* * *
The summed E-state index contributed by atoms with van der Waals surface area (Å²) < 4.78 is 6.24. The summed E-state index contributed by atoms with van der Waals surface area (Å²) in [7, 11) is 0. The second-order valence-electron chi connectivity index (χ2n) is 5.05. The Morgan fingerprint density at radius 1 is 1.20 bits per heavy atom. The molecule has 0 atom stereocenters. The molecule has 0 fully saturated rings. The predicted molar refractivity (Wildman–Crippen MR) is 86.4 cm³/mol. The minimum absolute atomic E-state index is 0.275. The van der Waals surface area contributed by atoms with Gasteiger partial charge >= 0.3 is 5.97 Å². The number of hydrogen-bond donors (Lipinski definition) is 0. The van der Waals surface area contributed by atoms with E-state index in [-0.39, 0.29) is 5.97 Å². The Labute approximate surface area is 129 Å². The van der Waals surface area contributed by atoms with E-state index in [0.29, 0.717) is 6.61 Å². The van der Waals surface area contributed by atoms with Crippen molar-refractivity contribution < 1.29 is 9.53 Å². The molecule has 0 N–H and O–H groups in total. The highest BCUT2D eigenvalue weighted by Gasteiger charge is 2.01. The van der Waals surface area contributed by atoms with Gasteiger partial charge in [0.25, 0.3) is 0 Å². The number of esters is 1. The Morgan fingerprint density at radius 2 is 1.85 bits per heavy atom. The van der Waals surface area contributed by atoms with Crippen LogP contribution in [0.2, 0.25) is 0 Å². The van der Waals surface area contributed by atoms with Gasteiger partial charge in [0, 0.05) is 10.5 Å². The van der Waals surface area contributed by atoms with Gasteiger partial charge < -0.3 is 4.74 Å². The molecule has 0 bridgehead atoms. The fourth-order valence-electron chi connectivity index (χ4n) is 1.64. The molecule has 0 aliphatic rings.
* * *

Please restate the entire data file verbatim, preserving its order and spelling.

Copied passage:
The summed E-state index contributed by atoms with van der Waals surface area (Å²) < 4.78 is 6.24. The summed E-state index contributed by atoms with van der Waals surface area (Å²) in [7, 11) is 0. The second-order valence-electron chi connectivity index (χ2n) is 5.05. The Morgan fingerprint density at radius 1 is 1.20 bits per heavy atom. The molecule has 0 atom stereocenters. The molecule has 0 fully saturated rings. The predicted molar refractivity (Wildman–Crippen MR) is 86.4 cm³/mol. The minimum absolute atomic E-state index is 0.275. The van der Waals surface area contributed by atoms with Gasteiger partial charge >= 0.3 is 5.97 Å². The number of hydrogen-bond donors (Lipinski definition) is 0. The van der Waals surface area contributed by atoms with E-state index in [-0.39, 0.29) is 5.97 Å². The Labute approximate surface area is 129 Å². The van der Waals surface area contributed by atoms with E-state index in [0.29, 0.717) is 6.61 Å². The van der Waals surface area contributed by atoms with Crippen molar-refractivity contribution < 1.29 is 9.53 Å². The molecule has 0 N–H and O–H groups in total. The highest BCUT2D eigenvalue weighted by Gasteiger charge is 2.01. The van der Waals surface area contributed by atoms with Gasteiger partial charge in [0.25, 0.3) is 0 Å². The number of esters is 1. The Morgan fingerprint density at radius 2 is 1.85 bits per heavy atom. The van der Waals surface area contributed by atoms with Crippen LogP contribution in [0.2, 0.25) is 0 Å². The van der Waals surface area contributed by atoms with Gasteiger partial charge in [0, 0.05) is 10.5 Å². The van der Waals surface area contributed by atoms with Gasteiger partial charge < -0.3 is 4.74 Å². The molecule has 0 bridgehead atoms. The fourth-order valence-electron chi connectivity index (χ4n) is 1.64. The molecule has 0 aliphatic rings.